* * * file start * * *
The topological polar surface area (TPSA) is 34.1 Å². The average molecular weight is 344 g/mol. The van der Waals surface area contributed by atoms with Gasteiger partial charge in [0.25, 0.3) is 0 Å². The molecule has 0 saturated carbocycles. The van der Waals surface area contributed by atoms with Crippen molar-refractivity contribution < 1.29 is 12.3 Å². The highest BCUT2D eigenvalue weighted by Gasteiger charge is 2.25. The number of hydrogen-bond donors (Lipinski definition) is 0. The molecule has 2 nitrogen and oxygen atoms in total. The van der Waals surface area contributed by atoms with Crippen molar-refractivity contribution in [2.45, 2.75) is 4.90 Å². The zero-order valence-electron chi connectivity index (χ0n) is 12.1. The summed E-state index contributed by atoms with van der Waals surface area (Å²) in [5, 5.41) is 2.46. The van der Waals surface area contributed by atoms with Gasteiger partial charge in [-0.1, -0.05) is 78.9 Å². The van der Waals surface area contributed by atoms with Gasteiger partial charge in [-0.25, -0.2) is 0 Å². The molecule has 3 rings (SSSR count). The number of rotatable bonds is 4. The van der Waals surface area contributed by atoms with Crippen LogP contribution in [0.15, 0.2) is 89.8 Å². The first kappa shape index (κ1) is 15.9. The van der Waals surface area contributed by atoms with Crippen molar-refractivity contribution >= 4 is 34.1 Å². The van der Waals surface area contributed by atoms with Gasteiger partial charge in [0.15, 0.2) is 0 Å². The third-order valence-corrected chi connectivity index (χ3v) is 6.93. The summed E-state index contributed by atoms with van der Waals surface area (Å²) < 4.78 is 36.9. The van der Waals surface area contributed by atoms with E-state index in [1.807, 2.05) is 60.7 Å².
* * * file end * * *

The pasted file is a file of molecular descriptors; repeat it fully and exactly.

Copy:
The topological polar surface area (TPSA) is 34.1 Å². The average molecular weight is 344 g/mol. The van der Waals surface area contributed by atoms with Gasteiger partial charge in [0.25, 0.3) is 0 Å². The molecule has 0 saturated carbocycles. The van der Waals surface area contributed by atoms with Crippen molar-refractivity contribution < 1.29 is 12.3 Å². The highest BCUT2D eigenvalue weighted by Gasteiger charge is 2.25. The number of hydrogen-bond donors (Lipinski definition) is 0. The molecule has 2 nitrogen and oxygen atoms in total. The van der Waals surface area contributed by atoms with Crippen molar-refractivity contribution in [2.45, 2.75) is 4.90 Å². The zero-order valence-electron chi connectivity index (χ0n) is 12.1. The summed E-state index contributed by atoms with van der Waals surface area (Å²) in [5, 5.41) is 2.46. The van der Waals surface area contributed by atoms with Gasteiger partial charge in [-0.1, -0.05) is 78.9 Å². The van der Waals surface area contributed by atoms with Gasteiger partial charge in [-0.25, -0.2) is 0 Å². The molecule has 3 rings (SSSR count). The number of rotatable bonds is 4. The van der Waals surface area contributed by atoms with Crippen LogP contribution in [0.15, 0.2) is 89.8 Å². The first kappa shape index (κ1) is 15.9. The van der Waals surface area contributed by atoms with Crippen molar-refractivity contribution >= 4 is 34.1 Å². The van der Waals surface area contributed by atoms with Gasteiger partial charge in [0.15, 0.2) is 0 Å². The third-order valence-corrected chi connectivity index (χ3v) is 6.93. The summed E-state index contributed by atoms with van der Waals surface area (Å²) < 4.78 is 36.9. The van der Waals surface area contributed by atoms with E-state index in [1.807, 2.05) is 60.7 Å².